A Gallup poll estimates that the total cost of disengaged employees in the US is a staggering US$450-500bn annually.  And, according to Workest, 63.3% of businesses say they find it harder to retain than to hire talent.

Can technology unlock a better employee experience?

Asim Amin, CEO and Founder of Plumm, believes that good workplace culture is dependent on a “happy and healthy team”. 

After two years of COVID-19 and lockdowns, and faced with the rise in the cost of living, Amin says business teams need to protect their employees' mental wellbeing: “Offering support to your team free of charge (for the end-user) is a fantastic way to start cultivating great culture. Our mission at Plumm is to provide care to everyone, so services are tailored towards interventive, preventive, and personal development care, ensuring we offer mental wellbeing services that suit the entire workforce,” he said.

After joining, Plumm matches employees with a therapist tailored to their unique needs, which they can contact via chat when necessary or schedule a video session with – often as early as the next day. Employees can access therapy, meditations, and expert-led courses, all with the click of a button. They can also log their moods daily, weekly, or as often as they please, to which the employer has anonymous access. 

“When many – or most – team members express low moods, it helps management to take the necessary action. Perhaps an extended team lunch is needed to reconnect and discuss ways of working!” adds Amin.

While Plumm are changing other workplaces with their platform, Plumm employees also enjoy full access to Plumm services and special leave, such as menstrual leave and mental health days.

“We want everyone to approach work healthily, promoting breaks and creating a work-life balance. To do this, we incorporate interactive activities into the work environment as often as possible, including desk yoga, meditation sessions, weekly watercooler conversations, and quarterly virtual team parties.

“It's important to us that every team member feels valued and appreciated. This starts by promoting an environment of honesty and transparency where each team member can openly express their concerns, needs, goals and dreams. We also celebrate work and personal achievements through shoutouts, personalised gifts, cards and wellness treatments, such as a spa day,” said Amin.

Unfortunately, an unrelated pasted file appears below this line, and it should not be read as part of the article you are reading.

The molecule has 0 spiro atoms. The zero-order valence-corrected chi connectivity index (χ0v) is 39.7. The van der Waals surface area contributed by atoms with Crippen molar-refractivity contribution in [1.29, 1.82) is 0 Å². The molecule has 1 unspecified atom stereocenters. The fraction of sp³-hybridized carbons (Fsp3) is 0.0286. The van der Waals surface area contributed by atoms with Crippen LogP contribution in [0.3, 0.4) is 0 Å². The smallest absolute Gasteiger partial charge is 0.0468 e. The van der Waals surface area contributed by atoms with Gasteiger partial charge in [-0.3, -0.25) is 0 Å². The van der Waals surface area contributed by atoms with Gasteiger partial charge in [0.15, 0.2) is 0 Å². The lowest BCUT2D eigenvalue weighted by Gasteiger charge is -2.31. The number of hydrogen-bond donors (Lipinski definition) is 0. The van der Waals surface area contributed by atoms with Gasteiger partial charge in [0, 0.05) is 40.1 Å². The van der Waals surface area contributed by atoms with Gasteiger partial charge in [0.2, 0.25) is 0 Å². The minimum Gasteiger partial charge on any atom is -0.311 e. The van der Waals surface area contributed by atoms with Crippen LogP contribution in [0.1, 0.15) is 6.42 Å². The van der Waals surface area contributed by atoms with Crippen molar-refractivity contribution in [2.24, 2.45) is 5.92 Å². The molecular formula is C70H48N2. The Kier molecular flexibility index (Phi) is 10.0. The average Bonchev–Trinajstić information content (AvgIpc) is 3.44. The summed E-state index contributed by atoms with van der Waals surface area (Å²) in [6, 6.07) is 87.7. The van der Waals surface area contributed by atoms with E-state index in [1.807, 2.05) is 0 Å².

The crucial need to encourage more women into the technology industry

As highlighted by BizClik’s recent TECH LIVE LONDON event, where we welcomed female speakers to discuss STEM on our March8 live stage, just 19% of the tech workforce is female.

On International Women’s Day 2022 (IWD22), global data centre and colocation provider Equinix launched ‘I Am Remarkable’, in the hope of supporting women who have the skills and capabilities to enter the tech industry, but might lack the confidence and support to do so. 

Lorraine Wilkinson, Regional Vice President of Sales, UK, remarked: “The initiative focuses on helping women return to work after a career break, especially those impacted by the COVID-19 pandemic. ‘I Am Remarkable’ targets candidates from outside the industry to look at roles they might not have considered by encouraging them to recognise the value of transferable skills”.

Equinix values an inclusive culture, with existing networks such as BlackConnect, GenteConnect, PrideConnect, FaithConnect and InterAsianConnect and the Equinix Women Leaders Network (EWLN), which has grown globally to support and empower women through gender equity and numerous education initiatives. 

“We must all commit to creating more gender-balanced organisations, overriding the outdated idea of tech as a primarily male realm – and, with increasing efforts, the tech industry will eventually better reflect our societal gender mix. Creating the best workplace and company culture through encouraging more women into the industry and working hard to achieve a more diverse profile of workers will not only be beneficial for women, but time will prove that it is integral to the overall success of our industry,” said Wilkinson.